Winter sea is stronger

Foto Zupo 4There is an explosion of life submerged in blue, all around us. While fish and invertebrates gather energy for reproduction, the “green shrimp” of Posidonia begin their amazing journey that will lead them to change sex: from “fathers” will become “wives”. Oddities to be discovered.

The sea is a “subject” typical of summer. Many, thinking of the sea, image long sunny beaches, boats, swimming, sunscreen, stones, sand, rakes ... and peppered mussels. The sea, as what surrounds us, is considered a commodity, an object, in fact, to be used without restraint, to its fullest potential. The summer sea, however, produces holiday atmosphere and can be lived day and night, without stopping and without waste. The summer sea is like a pig: you do not throw anything away! It is lived by the beach, on the boat, on board the ferry and even at night, at the restaurant, when its gastronomic resources, exploited well beyond sustainable limits, become entertainment facilities.
In winter, in the minds of the inhabitants of the city, the sea disappears! It can rest in peace, waiting for the next summer holiday. Then it becomes obstacle for navigation, threatening danger for its high and powerful waves, unimportant, moist presence.
Yet the winter sea is anything but at rest. In the winter months the sea really live to their full potential, it becomes the subject rather than object. We talk about the Mare Nostrum, the Mediterranean Sea, where the seasonal rhythms affect ecology and physical and chemistry
Oceanography.
The summer sea is stratified, because the high air temperatures produce surface overheating. The hotter water is also less dense and produces a layer well defined. You can sense when, immersing ourselves, we feel that the hot water is indistinguishable from the underlying layers, appearing cold to skin contact. This separation of layers is called “thermocline” and has profound influences on aquatic organisms. The stratification of the water, in fact, produces chemistry and physics separation. The deeper waters are being depleted of oxygen and nutrients, becoming less productive, sometimes even “sick”. No coincidence that the various “pathologies” of the sea that the press offers us every year correspond precisely to the summer months: eutrophication, pollution, mucilage. The sea-segregated inside barriers of temperature, in fact, becomes “poor”.
The sea in winter is stronger and independent. It is easy to understand even watching from the surface. The thermal stratification are broken by hydrodynamism. So oxygen and nutrients can move freely, to be used by all the inhabitants of the planktonic and benthic communities.
Unlike what happens in the subaerial world, when winter is a period of “rest” for natural communities, the winter sea is an explosion of life, as any diver can confirm. The plant populations are less developed, due to the reduced amount of light available, but are accumulating reserves to produce again in spring. The sessile filter feeders (those attached to the sea-bottom), as sea fans, sponges, anemones, are booming, because the increased distribution of organic detritus and animal plankton, which they feed, transforms their days at banquets and on.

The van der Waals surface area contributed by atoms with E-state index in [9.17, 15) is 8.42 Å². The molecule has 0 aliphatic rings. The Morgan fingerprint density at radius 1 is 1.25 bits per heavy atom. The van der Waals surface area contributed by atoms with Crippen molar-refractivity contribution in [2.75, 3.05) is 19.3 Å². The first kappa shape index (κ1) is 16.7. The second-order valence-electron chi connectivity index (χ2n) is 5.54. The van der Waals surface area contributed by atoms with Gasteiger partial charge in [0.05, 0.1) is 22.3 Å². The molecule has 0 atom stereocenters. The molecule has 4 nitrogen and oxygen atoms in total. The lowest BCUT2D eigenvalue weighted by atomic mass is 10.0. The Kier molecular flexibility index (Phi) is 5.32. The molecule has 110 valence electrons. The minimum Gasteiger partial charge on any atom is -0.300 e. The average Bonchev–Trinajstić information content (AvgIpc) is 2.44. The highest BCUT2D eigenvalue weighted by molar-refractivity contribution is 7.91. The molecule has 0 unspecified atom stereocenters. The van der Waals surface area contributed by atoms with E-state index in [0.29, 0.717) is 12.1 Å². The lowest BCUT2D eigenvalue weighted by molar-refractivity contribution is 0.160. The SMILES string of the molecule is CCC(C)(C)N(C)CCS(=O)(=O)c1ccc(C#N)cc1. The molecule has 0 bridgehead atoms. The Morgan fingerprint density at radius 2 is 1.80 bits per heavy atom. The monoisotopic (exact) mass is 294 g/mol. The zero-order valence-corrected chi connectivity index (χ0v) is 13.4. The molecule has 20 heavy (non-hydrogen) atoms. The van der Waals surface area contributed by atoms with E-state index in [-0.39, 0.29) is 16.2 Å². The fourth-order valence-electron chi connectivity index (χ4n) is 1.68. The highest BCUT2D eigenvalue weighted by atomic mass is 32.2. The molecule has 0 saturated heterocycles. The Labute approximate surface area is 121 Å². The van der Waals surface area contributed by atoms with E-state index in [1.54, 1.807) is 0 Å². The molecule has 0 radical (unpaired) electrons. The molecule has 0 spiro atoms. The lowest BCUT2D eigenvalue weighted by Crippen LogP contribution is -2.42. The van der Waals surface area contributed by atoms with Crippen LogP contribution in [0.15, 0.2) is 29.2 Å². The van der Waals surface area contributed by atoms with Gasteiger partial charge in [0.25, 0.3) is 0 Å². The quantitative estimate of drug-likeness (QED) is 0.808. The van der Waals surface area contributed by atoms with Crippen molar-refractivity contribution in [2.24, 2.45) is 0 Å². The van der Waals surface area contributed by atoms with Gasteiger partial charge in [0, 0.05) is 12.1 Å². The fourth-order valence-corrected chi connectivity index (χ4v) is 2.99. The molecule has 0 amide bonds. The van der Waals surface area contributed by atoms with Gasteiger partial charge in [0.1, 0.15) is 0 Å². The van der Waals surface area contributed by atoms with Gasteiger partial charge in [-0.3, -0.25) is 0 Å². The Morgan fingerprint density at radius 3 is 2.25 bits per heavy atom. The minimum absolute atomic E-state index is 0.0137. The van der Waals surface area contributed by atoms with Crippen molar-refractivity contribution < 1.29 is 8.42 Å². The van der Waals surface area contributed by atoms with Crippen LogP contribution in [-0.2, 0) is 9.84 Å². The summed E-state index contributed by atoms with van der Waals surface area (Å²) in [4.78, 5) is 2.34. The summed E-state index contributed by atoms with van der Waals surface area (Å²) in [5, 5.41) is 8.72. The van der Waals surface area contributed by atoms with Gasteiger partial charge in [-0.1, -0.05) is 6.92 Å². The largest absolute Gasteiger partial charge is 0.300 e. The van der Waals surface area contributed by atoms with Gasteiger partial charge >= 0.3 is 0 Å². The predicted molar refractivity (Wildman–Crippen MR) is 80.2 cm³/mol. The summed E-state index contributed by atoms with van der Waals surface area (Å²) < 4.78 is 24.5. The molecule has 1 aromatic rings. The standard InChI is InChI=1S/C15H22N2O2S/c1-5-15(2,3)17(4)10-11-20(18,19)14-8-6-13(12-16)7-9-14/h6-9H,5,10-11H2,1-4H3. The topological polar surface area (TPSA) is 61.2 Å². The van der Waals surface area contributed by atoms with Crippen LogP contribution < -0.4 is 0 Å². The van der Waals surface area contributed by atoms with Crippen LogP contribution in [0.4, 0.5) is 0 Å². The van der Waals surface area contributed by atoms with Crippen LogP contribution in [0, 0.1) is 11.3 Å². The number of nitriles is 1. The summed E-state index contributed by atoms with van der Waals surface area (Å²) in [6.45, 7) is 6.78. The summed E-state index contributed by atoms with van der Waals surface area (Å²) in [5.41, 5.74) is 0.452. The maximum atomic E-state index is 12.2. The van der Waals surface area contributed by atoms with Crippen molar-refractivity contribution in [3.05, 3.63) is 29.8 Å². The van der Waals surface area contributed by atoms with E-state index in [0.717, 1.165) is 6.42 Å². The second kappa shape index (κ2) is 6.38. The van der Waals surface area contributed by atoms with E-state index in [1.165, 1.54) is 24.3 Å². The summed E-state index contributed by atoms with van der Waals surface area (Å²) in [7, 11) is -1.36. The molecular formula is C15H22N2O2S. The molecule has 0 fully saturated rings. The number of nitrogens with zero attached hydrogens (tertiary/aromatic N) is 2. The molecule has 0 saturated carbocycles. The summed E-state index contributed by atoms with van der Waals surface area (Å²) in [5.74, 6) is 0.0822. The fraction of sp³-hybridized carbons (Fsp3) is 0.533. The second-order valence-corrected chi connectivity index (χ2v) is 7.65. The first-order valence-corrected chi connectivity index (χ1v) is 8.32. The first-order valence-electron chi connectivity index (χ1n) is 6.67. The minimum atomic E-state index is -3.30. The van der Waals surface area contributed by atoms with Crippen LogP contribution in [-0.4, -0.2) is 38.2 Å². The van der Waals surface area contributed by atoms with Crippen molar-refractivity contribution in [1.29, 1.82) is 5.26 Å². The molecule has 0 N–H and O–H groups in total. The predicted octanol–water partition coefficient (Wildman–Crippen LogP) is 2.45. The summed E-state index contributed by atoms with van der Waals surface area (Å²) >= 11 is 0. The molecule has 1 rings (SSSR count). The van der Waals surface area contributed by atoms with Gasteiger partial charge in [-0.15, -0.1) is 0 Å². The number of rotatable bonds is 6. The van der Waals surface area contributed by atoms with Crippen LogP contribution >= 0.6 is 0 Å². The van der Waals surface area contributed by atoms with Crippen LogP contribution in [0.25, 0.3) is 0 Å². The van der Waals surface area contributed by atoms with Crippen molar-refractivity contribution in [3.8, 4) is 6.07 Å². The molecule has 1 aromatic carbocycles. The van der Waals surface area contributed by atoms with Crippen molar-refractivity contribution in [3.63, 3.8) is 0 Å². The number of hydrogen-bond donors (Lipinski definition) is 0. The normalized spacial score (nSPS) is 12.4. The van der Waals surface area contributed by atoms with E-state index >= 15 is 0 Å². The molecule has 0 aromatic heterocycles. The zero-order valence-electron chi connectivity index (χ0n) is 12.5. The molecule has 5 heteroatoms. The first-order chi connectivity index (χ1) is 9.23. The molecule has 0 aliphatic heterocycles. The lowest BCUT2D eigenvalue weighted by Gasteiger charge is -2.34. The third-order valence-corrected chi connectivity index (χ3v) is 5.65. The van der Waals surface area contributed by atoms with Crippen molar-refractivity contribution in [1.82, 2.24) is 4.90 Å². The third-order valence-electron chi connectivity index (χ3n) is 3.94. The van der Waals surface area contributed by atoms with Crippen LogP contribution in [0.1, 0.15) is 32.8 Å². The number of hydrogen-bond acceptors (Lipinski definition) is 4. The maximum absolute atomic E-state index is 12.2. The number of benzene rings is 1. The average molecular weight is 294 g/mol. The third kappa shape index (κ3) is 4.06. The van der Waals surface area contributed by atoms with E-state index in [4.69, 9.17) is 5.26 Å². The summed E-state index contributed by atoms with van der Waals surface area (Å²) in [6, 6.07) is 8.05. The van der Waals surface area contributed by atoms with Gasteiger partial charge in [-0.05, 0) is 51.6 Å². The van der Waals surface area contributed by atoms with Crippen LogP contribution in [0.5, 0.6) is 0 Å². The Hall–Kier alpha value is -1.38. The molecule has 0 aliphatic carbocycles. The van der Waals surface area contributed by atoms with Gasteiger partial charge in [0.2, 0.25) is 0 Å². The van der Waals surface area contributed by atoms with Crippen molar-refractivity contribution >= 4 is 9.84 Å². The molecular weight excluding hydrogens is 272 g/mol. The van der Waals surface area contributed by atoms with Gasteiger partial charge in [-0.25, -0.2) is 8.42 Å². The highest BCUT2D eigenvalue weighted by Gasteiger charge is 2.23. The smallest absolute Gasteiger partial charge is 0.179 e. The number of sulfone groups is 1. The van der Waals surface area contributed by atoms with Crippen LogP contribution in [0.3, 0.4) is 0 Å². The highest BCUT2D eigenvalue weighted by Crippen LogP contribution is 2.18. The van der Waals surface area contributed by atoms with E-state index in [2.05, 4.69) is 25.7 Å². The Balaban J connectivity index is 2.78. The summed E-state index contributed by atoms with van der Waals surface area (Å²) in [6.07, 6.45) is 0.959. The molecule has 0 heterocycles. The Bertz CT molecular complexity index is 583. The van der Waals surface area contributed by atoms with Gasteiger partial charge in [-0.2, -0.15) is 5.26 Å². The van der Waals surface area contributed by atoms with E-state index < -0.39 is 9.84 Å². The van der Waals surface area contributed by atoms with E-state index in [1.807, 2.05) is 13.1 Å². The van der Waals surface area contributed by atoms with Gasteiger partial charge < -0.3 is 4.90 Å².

The marine plant more important for our coasts, Posidonia oceanica, presents in this period leaves relatively short, because the amount of usable light is reduced and the plant is able to exploit all without having to resort to long laminae. Even epiphytes (algae that cover the leaves) are less abundant, however, that the prairies have a look deep green, very attractive. The plant, in this period, collects solar energy transforming it into starch, which retains in its rhizomes (a sort of stem and roots, which is located under the sand). In spring, those same reserves will be used to produce long leaves more than a meter that will allow exploiting solar radiation in summer.
Fish and invertebrates, at this time, do the same: building up energy for reproduction during the spring or summer. For example, the green shrimp Posidonia, Hippolyte inermis, ended its reproductive period last September, producing an all-male population. These males will grow slowly in winter, and will mate in spring, with individuals of the opposite sex. Strange to say, these female individuals are their own “fathers”, which during winter will have a sex change! We discover that the “fathers” of the previous summer will become their wives, after a long winter of maturation and sex change. It is the oddities of the sea, or at least, those of us seem such.
It is a fact, however, that the sea we know, what produces beautiful summer atmosphere and stimulates the birth of new loves, could not exist without this winter dining, growth, relative independence from human activities. Partial independence, as the sea continues to produce resources essential to the fishing, shipping, scientific research. It is the place where life is born, and continues to reborn in every season.

 

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